Are you reading this on your phone right now? Today we spend half of our lives tweeting, snapping and Instagramming, and unsurprisingly it’s generating a shit load of new mental health problems.
In a short documentary entitled Synthetic Overture, in partnership with ZDDZ and premiering on Dazed, director Jovan Todorovic asks a group of young people to talk about their relationship with technology. Through a mix of video-diary footage and cinematic shots, the film presents two sides to each character – i.e. their alone selves, and their on-camera persona.
Shot in four countries, UK, USA, Austria and Russia, we get a glimpse into the online lives of young people across the globe. Regardless of location, our media pleasures and fears tend to align – namely that “internet, phones, electronics fuck up my social life.”
“For the emerging generation, online is a very natural state of being,” ZDDZ designer Dasha Selyanova said, “having anything on the tips of your fingers, expressing emotions in GIFs and 15-second videos. But are we happy? Are we sure our selves are our real identities?”
“My phone is almost an extension of myself, or it could be called a detachable organ” – Wilson Oryema
The characters in the film acknowledge this disparity between Instagram-self and actual self: “My online persona differs from me in the sense that my online persona is a much more extroverted person than I am.” And, as life is one big fucked-up circle of irony, this fake presentation of self-enhanced feelings of isolation, and can actually diminish your real sense of self.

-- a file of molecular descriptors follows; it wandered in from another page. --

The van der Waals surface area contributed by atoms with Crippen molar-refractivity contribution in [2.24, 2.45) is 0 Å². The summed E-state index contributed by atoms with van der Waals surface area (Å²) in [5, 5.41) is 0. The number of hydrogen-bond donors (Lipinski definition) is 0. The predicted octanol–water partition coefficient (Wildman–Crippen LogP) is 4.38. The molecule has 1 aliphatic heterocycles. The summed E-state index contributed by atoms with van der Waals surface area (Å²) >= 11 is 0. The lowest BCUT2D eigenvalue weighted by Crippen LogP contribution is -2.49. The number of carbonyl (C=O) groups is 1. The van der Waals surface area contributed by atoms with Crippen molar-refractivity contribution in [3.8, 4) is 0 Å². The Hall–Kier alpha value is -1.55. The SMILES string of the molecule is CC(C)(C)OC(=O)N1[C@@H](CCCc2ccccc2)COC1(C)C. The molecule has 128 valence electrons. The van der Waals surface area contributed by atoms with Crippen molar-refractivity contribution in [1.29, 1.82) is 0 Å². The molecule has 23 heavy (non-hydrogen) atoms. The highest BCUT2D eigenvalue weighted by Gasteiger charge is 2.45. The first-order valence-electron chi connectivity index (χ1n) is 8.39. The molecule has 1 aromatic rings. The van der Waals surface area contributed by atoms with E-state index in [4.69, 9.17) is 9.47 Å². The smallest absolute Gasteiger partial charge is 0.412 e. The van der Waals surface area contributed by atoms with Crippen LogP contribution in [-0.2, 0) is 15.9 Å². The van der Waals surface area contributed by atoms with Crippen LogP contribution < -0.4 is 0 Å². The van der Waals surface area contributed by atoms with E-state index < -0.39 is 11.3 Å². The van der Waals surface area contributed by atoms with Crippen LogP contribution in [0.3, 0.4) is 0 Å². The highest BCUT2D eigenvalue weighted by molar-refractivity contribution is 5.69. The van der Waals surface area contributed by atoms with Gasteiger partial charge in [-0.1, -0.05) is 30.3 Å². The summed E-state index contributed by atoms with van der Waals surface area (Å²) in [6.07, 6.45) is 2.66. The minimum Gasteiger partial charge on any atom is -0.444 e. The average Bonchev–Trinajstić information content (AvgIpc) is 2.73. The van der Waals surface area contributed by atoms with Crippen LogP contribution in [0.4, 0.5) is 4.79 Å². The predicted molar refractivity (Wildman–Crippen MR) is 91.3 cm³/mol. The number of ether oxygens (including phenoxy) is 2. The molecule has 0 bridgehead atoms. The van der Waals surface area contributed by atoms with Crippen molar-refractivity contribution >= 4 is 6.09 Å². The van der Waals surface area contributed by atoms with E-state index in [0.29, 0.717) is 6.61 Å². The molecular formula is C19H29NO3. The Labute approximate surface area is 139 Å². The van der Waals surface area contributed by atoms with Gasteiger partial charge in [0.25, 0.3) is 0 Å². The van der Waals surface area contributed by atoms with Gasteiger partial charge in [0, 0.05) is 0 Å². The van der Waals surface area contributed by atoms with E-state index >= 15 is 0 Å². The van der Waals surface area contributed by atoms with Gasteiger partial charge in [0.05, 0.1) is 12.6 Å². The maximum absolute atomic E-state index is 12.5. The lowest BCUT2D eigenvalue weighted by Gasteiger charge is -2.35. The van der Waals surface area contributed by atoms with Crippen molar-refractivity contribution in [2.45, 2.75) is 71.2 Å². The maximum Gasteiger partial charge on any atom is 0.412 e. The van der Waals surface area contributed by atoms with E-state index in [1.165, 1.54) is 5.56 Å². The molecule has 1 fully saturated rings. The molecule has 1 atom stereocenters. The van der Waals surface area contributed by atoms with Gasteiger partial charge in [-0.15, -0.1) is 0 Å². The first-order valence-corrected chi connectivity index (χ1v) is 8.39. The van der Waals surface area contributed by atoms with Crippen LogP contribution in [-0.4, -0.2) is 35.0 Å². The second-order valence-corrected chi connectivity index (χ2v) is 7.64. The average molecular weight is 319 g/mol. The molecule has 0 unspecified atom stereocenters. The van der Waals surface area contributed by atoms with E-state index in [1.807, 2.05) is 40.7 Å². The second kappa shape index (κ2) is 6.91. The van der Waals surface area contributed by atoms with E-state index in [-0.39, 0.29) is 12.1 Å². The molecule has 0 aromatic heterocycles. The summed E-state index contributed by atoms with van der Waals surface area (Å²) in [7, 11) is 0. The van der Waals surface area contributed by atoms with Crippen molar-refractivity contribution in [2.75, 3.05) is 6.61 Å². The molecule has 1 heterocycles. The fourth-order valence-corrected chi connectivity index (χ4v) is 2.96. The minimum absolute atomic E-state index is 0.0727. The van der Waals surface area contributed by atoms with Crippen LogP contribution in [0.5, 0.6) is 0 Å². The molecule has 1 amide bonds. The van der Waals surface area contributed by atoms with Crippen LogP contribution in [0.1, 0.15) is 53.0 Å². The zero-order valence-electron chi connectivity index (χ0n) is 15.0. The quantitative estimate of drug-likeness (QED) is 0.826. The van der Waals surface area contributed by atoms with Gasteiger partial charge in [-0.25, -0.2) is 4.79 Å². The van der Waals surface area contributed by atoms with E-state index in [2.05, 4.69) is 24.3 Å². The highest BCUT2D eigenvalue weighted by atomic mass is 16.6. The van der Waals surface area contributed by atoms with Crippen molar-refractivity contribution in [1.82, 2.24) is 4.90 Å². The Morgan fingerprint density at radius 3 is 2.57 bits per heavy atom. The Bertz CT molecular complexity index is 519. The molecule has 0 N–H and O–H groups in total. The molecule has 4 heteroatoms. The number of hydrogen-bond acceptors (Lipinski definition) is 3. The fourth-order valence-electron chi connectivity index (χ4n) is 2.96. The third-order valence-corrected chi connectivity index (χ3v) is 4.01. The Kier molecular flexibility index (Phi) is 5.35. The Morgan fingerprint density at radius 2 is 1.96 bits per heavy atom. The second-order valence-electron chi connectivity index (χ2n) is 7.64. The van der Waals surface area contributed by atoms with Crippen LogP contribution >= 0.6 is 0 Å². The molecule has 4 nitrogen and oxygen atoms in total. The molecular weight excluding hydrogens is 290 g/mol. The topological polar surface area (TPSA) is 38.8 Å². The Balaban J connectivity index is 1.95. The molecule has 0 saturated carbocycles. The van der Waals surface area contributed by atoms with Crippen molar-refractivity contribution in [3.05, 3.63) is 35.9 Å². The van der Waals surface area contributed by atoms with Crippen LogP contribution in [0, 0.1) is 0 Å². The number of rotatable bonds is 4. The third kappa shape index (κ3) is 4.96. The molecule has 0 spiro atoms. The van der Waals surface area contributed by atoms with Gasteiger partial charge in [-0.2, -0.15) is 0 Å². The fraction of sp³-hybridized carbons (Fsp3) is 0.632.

They’ve all experienced ups and downs with technology. Some see a phone as “just a phone”, but for some there’s a much stronger bond. “My phone is almost an extension of myself,” model-slash-artist Wilson Oryema affirms, “or it could be called a detachable organ.”
According to a study back in March, those who spend more than two hours a day on social media sites are twice as likely to experience feelings of isolation. Speaking to Dazed, protagnoist Caley Holmboe – who's been off Facebook for seven years – said: "I was totally addicted to the validation I was getting online, and since my real life was actually falling apart, that facade was basically all I could hold on to."
Though ditching our devices isn't for all of us, Jana Zaharijević is optimistic she could survive without social media. "It would be fine," she told Dazed, "Long distance friendships and relationships would be harder, but I would feel more the places I’m in – the world would feel bigger again.”